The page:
Union dissolution and income inequality among separating women

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This study looks at women’s standard of living immediately after divorce or separation. It finds that women who had a higher standard of living tend to lose more from divorce or separation. At the same time, overall income inequality among separated women increases.

The researchers compared the household incomes of separated women to a hypothetical situation in which they would not have separated. They did this using three different measures: (1) the percentage by which household income changed, (2) women’s upward and downward moves along the social (income) ladder, and (3) the degree of overall social inequality.

The researchers used data from the Dutch revenue service, following 38,000 women living with a partner for ten years. They found that women lost on average 13% of their household income after separation. Women from the richest households lost the most (-24%), whereas women from the poorest households were actually better off after separation (+20%). This is probably because Dutch welfare policies are very generous toward people on a low income. However, overall inequality increased somewhat. This surprising finding occurred because most women moved down the social ladder, while some climbed to the top.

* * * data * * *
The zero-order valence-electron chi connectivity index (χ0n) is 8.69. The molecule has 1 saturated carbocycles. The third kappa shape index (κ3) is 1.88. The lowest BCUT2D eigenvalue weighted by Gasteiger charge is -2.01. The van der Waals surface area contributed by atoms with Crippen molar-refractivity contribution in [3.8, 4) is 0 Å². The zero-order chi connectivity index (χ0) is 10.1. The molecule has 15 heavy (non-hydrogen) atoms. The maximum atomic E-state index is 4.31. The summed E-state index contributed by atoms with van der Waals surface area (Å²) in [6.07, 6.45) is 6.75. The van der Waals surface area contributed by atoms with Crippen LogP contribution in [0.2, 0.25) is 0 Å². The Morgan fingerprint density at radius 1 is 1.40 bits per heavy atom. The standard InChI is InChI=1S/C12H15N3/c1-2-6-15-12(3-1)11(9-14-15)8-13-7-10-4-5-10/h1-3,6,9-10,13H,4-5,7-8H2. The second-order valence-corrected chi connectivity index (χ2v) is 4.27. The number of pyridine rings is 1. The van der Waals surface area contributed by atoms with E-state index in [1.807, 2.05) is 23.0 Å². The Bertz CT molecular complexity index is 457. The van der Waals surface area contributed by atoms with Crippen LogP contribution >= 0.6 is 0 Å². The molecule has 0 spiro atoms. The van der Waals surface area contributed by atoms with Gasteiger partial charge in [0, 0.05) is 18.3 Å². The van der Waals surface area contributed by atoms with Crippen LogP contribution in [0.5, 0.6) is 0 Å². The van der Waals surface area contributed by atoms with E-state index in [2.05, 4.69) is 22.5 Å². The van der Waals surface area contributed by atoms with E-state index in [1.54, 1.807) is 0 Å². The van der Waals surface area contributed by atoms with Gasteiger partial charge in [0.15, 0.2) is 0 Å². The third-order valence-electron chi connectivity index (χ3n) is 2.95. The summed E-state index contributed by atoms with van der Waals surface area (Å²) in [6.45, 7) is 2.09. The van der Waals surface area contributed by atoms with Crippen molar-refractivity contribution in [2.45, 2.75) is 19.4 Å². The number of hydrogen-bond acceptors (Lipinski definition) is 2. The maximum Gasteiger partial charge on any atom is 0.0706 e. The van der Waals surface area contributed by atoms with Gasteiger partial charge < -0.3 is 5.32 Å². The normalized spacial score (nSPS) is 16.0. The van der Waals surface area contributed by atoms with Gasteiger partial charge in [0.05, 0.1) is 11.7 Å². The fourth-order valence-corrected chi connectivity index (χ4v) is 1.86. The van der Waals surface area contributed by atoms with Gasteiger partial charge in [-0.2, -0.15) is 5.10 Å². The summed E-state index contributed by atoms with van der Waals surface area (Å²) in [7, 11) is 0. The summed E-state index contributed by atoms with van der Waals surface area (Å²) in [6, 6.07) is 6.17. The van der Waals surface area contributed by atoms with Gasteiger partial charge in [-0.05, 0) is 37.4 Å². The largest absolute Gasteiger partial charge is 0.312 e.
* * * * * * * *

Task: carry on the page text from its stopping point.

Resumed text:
The researchers conclude that women in poor households who separate from their partner may do well financially, as long as they are supported by appropriate welfare policies. They also conclude that equalization between groups – in this case, between women from low-income and high-income households – does not necessarily mean less inequality in society as a whole.